“Twitter is not designed to provide full and fair disclosure. That doesn’t mean that you couldn’t, but in a series of 20 to 30 characters I’m not sure you’re getting full disclosure,” said Zachary Fallon, a former SEC attorney and principal at law firm Blakemore Fallon.

The SEC declined to comment Monday.

Securities lawyers said there was also a question mark over whether Musk selectively disclosed information on the possible terms of the deal when he subsequently replied to followers, two of whom claim in their handles to be investors.

Those tweets were not immediately visible to all followers of Musk’s main feed until he retweeted them.

History of Twitter use

The 47-year-old billionaire’s history of joking about Tesla and using twitter to bait his critics also appears to have undermined trust in Musk’s feed as a reliable source of company information, with many investors initially believing Tuesday’s tweet was a prank.

In his blog, Musk said he made the announcement on Twitter to ensure all investors were aware of his plan before speaking with the company’s largest shareholders.

But his claim to have done so as a private person presents a potential conflict of interest, said Nimish Patel, a lawyer with Mitchell Silberberg & Knupp.

“If you’re speaking on behalf of the company using resources like Twitter and the company website, while at the same time saying you’re a private individual expressing your own personal views, you are being inconsistent and creating confusion for investors. And when there’s confusion, the SEC is likely going to get involved,” he added.

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Tesla’s Slow Disclosure Raises Governance, Social Media Concerns

Tesla’s handling of Chief Executive Elon Musk’s proposal to take the carmaker private and its failure to promptly file a formal disclosure has raised governance concerns and sparked questions about how companies use social media.

Musk stunned investors last Tuesday by announcing on Twitter that he was considering taking Tesla private in a potential $72 billion transaction and that “funding” had been “secured.”

Tesla’s shares closed up 11 percent before retrenching after the Wall Street Journal reported that the U.S. Securities and Exchange Commission (SEC) had asked Tesla why Musk announced his plans on Twitter and whether his statement was truthful.

Musk provided no details of his funding until Monday, when he said in a blog on Tesla’s website that he was in discussions with Saudi Arabia’s sovereign wealth fund and other potential backers but that financing was not yet nailed down.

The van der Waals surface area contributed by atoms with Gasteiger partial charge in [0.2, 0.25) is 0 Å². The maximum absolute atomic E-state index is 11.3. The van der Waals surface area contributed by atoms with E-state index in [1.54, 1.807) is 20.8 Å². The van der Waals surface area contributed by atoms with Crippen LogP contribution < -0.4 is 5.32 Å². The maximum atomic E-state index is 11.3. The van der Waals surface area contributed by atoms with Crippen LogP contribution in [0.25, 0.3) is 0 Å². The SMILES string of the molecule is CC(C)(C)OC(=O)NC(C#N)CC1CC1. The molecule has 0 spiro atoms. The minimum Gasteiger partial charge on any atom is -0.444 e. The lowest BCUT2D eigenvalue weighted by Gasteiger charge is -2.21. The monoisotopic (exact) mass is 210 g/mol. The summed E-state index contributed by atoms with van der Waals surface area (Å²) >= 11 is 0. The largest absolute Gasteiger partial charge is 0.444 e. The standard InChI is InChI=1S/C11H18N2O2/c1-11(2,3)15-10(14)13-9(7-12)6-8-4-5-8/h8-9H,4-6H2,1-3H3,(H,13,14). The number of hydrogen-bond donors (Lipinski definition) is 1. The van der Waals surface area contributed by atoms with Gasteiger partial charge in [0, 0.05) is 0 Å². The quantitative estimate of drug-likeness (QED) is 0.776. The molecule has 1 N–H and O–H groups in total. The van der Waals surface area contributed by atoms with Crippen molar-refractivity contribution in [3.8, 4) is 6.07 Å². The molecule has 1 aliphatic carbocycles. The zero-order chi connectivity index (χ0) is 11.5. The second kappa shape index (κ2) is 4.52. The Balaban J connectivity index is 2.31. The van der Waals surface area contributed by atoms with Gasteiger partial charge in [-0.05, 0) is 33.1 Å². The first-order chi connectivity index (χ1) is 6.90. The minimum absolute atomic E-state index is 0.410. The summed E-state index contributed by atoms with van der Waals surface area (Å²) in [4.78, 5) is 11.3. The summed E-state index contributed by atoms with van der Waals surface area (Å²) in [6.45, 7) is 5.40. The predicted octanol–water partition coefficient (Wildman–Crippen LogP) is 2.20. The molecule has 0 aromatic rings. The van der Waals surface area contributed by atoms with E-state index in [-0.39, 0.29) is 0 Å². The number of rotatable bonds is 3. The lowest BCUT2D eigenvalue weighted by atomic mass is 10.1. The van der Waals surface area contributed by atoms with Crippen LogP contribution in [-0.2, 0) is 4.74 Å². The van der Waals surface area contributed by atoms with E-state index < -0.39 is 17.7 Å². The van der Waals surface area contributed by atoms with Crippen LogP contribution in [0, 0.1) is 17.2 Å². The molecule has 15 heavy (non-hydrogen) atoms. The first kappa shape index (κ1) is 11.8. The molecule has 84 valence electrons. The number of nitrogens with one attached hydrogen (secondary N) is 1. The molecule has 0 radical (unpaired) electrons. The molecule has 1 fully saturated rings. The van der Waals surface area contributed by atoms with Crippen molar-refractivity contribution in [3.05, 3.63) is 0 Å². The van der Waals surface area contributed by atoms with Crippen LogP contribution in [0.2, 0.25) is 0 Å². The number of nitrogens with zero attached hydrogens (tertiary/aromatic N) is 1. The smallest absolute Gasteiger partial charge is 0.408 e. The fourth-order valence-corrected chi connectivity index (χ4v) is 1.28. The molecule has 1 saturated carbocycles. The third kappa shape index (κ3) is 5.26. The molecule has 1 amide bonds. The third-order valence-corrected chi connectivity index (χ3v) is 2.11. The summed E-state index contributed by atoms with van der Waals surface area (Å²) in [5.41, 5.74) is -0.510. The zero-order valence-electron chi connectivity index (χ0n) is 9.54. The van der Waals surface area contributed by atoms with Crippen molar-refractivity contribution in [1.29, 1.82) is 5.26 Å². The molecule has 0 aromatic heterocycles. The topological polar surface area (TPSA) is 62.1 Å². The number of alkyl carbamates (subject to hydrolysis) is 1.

Musk said his tweet and blogs were issued in his personal capacity as a private bidder for Tesla’s stock. A Tesla spokesman pointed Reuters to Musk’s blog in response to a request for comment.

Putting aside whether Musk misled anyone, the unorthodox manner in which he announced the news and Tesla’s failure to promptly clarify the situation with a regulatory filing is a corporate governance lapse that raises questions about how companies use social media to release market-moving news, securities lawyers said.

“Management buyouts or other take-private transactions already suffer from serious information asymmetry between management and public shareholders,” said Gabriel Rauterberg, a University of Michigan law professor.

SEC rules typically require companies to file an 8-K form within four business days of a significant corporate event.

While several securities lawyers said Musk’s tweets alone did not trigger this obligation, such a filing would be prudent given the unusual circumstances, David Axelrod, a partner at law firm Ballard Spahr LLP, said.

“An 8-K would provide some more details, it would say what stage negotiations are in, and provide more information than 53 characters in a tweet,” he added.

Full and fair disclosure

SEC guidelines published in 2013 allow companies and their executives to use social media to distribute material information, provided investors have been alerted that this is a possibility. Tesla did this in a 2013 filing.